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Cities Angered by County Effort for Fees to Finance New Courts

March 28, 1985|KRISTINA LINDGREN | Times Staff Writer

Orange County's scramble for money to build a long-delayed juvenile courthouse and a new criminal court building has stirred angry opposition from officials of financially strapped cities who fear they could lose up to $5 million annually under legislation proposed in Sacramento.

To raise an estimated $65 million to build both courthouses, the county proposes to take a larger share of court fines and fees under a controversial bill by Assemblyman Richard Robinson (D-Garden Grove).

Accusing the county of going behind their collective back, the cities of Laguna Beach, Newport Beach and Santa Ana, among others, and the executive council of the League of California Cities' Orange County Division have filed letters of protest and some have asked local legislators to defeat the bill.

"You'll have cities all throughout California opposing this bill," Laguna Beach City Manager Kenneth C. Frank predicted Wednesday.

"Here you have a county wealthy enough that it does not need federal revenue sharing--and passed a resolution to that effect--trying to take money away from cities that in many cases are not as well off as the county," Frank argued. "And we're certainly one of those."

Share Would Increase to 20%

Under state statute, the county now receives 15% of court fees, traffic fines and forfeitures generated by each of the county's 26 cities, which amounted to more than $2.9 million in fiscal 1983-84, according to the county auditor-controller's office.

Robinson's bill calls for an increase in the county's share to 20%, which would bring in about $1 million more a year--all to go into a 20-year courthouse construction fund.

However, the Board of Supervisors on Tuesday will vote on a proposed amendment to Robinson's bill that would hike the county share to 40%, which would bring in a $5-million annual stream of cash that county officials say is necessary to issue revenue bonds for construction of the two courts.

"There is no way the county is going to get 20% from the Legislature, let alone 40%," Frank predicted.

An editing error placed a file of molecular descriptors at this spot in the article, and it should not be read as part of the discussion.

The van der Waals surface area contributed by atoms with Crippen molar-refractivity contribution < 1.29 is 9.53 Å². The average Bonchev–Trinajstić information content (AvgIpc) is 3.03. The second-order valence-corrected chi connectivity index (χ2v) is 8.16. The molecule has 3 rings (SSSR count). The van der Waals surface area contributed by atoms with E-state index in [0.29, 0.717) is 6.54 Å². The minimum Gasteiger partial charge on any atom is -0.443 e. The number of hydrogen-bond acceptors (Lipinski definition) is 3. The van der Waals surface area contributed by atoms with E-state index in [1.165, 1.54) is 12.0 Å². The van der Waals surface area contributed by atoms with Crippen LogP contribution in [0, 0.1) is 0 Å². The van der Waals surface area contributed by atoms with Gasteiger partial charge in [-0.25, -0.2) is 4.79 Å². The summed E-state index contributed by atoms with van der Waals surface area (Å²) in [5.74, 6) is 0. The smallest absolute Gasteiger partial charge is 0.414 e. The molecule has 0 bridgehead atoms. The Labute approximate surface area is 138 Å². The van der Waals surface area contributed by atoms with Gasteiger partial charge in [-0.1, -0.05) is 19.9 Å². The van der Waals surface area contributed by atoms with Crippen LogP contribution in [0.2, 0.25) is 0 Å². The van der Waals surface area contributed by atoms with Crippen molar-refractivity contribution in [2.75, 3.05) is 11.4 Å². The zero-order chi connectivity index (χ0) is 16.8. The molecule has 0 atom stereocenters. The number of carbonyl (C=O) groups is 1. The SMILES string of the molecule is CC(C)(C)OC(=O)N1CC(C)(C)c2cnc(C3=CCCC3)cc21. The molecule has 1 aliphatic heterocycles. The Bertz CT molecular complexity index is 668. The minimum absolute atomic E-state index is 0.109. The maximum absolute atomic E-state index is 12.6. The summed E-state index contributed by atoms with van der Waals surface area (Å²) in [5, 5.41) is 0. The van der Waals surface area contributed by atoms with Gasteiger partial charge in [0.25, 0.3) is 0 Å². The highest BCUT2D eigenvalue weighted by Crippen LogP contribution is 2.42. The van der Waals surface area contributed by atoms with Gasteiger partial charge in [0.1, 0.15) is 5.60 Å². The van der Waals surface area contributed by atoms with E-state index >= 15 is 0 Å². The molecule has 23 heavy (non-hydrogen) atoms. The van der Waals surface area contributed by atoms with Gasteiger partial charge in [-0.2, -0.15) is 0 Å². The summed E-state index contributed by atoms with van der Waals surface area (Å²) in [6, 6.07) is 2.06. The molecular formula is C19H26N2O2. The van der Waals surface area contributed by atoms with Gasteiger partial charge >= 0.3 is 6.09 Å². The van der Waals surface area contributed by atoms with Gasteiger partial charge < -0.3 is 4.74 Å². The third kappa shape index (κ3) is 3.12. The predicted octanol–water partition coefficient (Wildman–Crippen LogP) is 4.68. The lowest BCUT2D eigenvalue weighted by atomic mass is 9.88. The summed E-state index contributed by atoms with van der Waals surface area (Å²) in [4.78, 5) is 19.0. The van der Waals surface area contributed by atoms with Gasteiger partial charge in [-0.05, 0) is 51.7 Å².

"The heat from the cities is probably going to be tremendous," Board of Supervisors Chairman Thomas F. Riley conceded.

Riley, whose 5th Supervisorial District includes Laguna Beach and Newport Beach, said consideration of the amendment and a board resolution of support for Robinson's bill were delayed a week after opposition surfaced. He said the matter was placed on Tuesday's regular agenda to allow cities an opportunity for comment.

A new juvenile courthouse, delayed nine years, and a second central courthouse have become two of the county's highest capital project priorities, along with expansion of the severely cramped John Wayne Airport and building a new jail to meet a federal court order to relieve overcrowding.

Many capital projects have been delayed since Proposition 13 cut county revenues 57% in 1978.

Other Financing Methods

Supervisors have tried other ways of raising money in a "pay-as-you-go" approach to county services. While some have been successful, there is not enough to meet the massive capital expenditure required for the courthouses and jails.

Yet, spurred by pleas from Presiding Juvenile Court Judge Betty Lou Lamoreaux and a grand jury report decrying unsafe, overcrowded conditions at the temporary Juvenile Court--a string of 10 decrepit trailers--the county began a search for funds for a permanent courthouse.

The need for more space in the Santa Ana courthouse has become so crucial that other related court offices have been moved out of the building into leased space or satellite Municipal courthouses to make room for more Superior courtrooms.

Along the line, county officials began looking at the city-county split in fines and forfeitures. They argue that the 85%-15% city-county split is an "archaic" formula unchanged in Orange County since counties took over operation of the courts nearly three decades ago. They point out that many counties throughout the state have long since renegotiated their share upward.

Moreover, they say the cities are sending more people to the juvenile and adult courts and bear none of the increasing operation costs, let alone the cost of new facilities.

A legislative analyst for the county administrative office said the cities have consistently rebuffed suggestions about raising the county share in previous discussions.

"Now we have their attention," said one county staffer Wednesday who asked not to be quoted by name.

City officials interviewed Wednesday denied they were ever approached about the subject in previous years.

The cities' opposition seems to boil down to anger at not being consulted, a sense that the county is better off financially than they and has hidden reserves to draw from, and also that the proposal usurps cities' control over their own affairs and finances.

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